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English: Jack-o'-lantern Svenska: Pumpalatern

Back in Texas a friend from church carved out a jack-o-lantern for the Halloween season last year.  When Halloween was over and her jack-o-lantern was getting dilapidated-looking, she carried it out to her dumpster for the garbage man to pick up the next trash day.

Bright and early the next morning she left the house to take her daughters to school and there on the front porch her jack-o-lantern was back, looking even more dilapidated.

English: A Halloween pumpkin. Svenska: En hall...

 Back to the dumpster it went.  But, next morning, it reappeared on the porch again.  By now it was smelling funky and starting to cave in and have a disfigured face.  Another couple of trips to the dumpster before it stopped reappearing like something out of a horror movie, and that was only because she wrapped the thing in paper and stuffed it in a box before taking it out to the dumpster.  She never did find out why or how it kept reappearing on her porch, but was relieved the jack-o-lantern had finally decided to die already.  It was really starting to freak her out.  

In Texas, it usually doesn’t take long for pumpkins to spoil, since temperatures stay warm until December or so.  I imagine that jack-o-lantern was really starting to wreak.

It has been a very long time since I have carved a jack-o-lantern, and spoiling is one of several reasons why I have chosen not to.  Another reason is because I think the innards of pumpkins are slimy and nasty, and I don’t want to mess with them.  And, I just think they’re a little, well, evil-looking.  Kind of like a Chucky doll or something.

So, this year I attended Pumpkin Daze in our town, and ended up buying four pumpkins for decorating.  I wasn’t planning on carving them or anything, and figured I would suck it up and go to the trouble of saving the pumpkin seeds after Halloween was over.  

Well, Halloween came and went, and those pumpkins still remained outside, and I decided I would let them stay outside to decorate for Fall (in other wards, put off seeding them) until right before Thanksgiving, when I started the Christmas decorating (classic avoidance and denial).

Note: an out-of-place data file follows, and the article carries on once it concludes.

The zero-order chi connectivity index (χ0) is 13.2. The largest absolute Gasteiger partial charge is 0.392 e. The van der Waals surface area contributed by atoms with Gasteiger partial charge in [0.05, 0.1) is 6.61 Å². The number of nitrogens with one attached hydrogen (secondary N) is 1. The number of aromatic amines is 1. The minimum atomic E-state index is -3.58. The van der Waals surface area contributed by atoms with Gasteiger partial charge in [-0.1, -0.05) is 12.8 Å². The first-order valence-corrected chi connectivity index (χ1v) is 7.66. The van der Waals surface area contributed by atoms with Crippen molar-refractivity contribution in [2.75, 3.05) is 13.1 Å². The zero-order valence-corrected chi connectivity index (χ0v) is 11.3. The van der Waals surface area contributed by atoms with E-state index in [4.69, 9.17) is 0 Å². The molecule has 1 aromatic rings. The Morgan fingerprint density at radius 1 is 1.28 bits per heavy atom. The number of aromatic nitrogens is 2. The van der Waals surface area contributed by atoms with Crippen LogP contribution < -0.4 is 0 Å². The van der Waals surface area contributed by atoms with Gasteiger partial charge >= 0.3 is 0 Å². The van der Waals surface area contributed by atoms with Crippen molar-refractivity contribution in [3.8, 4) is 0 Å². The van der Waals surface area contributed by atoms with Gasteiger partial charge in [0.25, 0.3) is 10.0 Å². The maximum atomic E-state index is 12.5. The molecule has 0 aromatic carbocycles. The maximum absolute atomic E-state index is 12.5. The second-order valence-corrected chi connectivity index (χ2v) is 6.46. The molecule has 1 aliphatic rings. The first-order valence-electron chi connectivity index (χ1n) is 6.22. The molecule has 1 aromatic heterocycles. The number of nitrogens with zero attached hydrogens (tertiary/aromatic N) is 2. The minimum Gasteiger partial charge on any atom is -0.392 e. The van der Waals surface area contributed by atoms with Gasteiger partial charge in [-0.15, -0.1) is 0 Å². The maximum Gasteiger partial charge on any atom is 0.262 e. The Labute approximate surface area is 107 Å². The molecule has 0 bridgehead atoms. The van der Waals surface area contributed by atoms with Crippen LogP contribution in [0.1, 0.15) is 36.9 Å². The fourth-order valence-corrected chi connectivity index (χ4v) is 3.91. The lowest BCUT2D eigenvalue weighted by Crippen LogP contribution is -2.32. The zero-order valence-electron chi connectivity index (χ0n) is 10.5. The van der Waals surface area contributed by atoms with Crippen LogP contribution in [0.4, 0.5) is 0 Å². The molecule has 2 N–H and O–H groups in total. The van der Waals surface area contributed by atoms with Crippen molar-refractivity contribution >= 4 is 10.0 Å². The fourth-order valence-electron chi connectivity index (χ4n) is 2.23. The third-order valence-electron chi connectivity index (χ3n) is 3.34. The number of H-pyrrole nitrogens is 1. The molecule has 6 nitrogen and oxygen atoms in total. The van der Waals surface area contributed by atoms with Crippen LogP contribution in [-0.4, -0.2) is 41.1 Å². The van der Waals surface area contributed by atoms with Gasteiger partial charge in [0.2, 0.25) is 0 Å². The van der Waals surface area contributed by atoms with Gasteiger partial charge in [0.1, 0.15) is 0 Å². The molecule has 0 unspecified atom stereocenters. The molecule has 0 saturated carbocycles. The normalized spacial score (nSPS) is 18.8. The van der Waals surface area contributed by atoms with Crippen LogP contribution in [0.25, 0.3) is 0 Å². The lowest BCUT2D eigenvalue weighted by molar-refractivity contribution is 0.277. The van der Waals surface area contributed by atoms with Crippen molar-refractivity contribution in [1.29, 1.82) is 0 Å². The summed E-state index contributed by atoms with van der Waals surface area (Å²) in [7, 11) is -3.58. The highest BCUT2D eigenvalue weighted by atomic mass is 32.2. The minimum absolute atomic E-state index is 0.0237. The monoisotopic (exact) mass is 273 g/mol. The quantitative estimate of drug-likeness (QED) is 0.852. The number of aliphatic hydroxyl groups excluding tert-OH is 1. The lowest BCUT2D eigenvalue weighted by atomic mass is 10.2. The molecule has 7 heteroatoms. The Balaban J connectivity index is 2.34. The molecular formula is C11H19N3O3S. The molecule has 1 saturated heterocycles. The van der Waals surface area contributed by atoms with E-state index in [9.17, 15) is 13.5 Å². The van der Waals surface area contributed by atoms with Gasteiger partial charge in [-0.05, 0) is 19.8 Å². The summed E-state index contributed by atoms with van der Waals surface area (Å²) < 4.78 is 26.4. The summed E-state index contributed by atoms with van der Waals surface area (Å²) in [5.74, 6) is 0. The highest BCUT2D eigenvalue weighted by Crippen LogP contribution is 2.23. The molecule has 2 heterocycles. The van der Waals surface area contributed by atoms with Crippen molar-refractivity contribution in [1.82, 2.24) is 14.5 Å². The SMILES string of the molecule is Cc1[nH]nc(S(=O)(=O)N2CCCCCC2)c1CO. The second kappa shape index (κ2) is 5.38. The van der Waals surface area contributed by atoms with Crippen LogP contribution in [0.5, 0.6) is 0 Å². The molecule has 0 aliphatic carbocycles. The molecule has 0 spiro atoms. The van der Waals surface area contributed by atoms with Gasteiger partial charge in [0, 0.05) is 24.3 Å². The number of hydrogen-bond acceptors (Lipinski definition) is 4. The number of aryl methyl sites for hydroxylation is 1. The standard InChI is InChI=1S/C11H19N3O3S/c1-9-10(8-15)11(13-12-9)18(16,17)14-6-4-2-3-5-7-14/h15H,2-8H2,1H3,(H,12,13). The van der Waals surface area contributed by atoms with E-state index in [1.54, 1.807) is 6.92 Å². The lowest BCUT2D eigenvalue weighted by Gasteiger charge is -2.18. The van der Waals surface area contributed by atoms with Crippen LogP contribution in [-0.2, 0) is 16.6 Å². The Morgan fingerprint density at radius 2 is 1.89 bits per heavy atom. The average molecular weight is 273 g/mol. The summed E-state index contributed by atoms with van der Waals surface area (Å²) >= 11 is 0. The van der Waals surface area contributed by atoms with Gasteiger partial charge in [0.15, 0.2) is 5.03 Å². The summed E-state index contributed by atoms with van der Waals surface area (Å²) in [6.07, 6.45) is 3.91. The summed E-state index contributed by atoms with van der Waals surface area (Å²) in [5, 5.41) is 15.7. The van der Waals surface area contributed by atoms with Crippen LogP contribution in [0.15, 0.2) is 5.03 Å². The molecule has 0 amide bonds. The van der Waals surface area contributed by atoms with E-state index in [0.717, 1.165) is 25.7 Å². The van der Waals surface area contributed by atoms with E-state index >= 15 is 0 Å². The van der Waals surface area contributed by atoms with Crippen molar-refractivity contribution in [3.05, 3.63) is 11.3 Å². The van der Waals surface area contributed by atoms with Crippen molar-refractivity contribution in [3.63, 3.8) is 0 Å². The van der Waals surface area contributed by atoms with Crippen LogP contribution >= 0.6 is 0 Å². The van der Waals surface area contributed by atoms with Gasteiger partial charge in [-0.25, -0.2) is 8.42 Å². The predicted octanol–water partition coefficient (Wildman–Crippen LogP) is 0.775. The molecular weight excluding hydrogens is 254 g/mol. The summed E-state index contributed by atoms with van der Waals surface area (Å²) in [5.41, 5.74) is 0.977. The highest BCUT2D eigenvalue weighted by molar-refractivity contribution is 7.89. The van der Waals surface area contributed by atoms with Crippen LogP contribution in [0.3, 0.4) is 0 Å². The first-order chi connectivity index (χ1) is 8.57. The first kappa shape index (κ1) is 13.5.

Thanksgiving came and went, and Christmas decorations went up.  The pumpkins moved to the garage, where I thought I would de-seed them when I got around to it.  I think I was secretly hoping they would rot so I would have an excuse not to stick my hand down in the gross things, but miracles do happen, and the pumpkins stayed nice and firm.

I finally brought them into the house, determined that I was going to get the nasty deed over with.  The pumpkins did, after all, seem to want to gift me with their produce.  I lined them up by the back door, where they sat for another two or three weeks, waiting like sentinels for me to carve them up.

Pumpkin Line

Finally, the pumpkins I had acquired around mid-October were being gutted around four days before Christmas.  I told my daughter beforehand that I was planning on gleaning the lovely seeds from my Fall pumpkins, and she said, “You’re going to waste all those pumpkins just for the seeds?!”

“Um, yeah.”

“Well, you’re wasting most of the pumpkin,” said the girl I had raised preaching the virtues of never wasting.

So, dang, here I was with Christmas music playing all around me, carving up the pumpkins, de-seeding, baking the pumpkins, cutting the pulp into chunks, roasting the seeds and getting all slimy and cranky.  A job people on the internet said would take only a few hours ended up taking me more like eight hours over the course of two days.  It’s not easy going from making Christmas candy to wrapping presents to doing the detestable, nasty, icky job of sliming around with pumpkin guts.

Getting ready for Christmas

But it’s done, and thankfully, the pumpkin seeds turned out marvelous!  I used the method I reblogged in October from The Modern Home Kitchen and used the sweet version.  

So, advice for future pumpkin carvers:

  • Do your pumpkins long before Christmas.
  • Cut your pumpkins in half going across — they’re so much easier to gut that way.
  • Have a lot of paper towels close by to wipe your hands frequently.
  • Put the pumpkin halves skin side up when roasting — do not cut them in chunks to roast.
  • Line all pans with foil.  Always.
  • Don’t let someone else guilt you into doing more than you want to do.

Although it seems rather out-of-place after everything I’ve just talked about, I want to wish you a happy, pumpkin-free Christmas!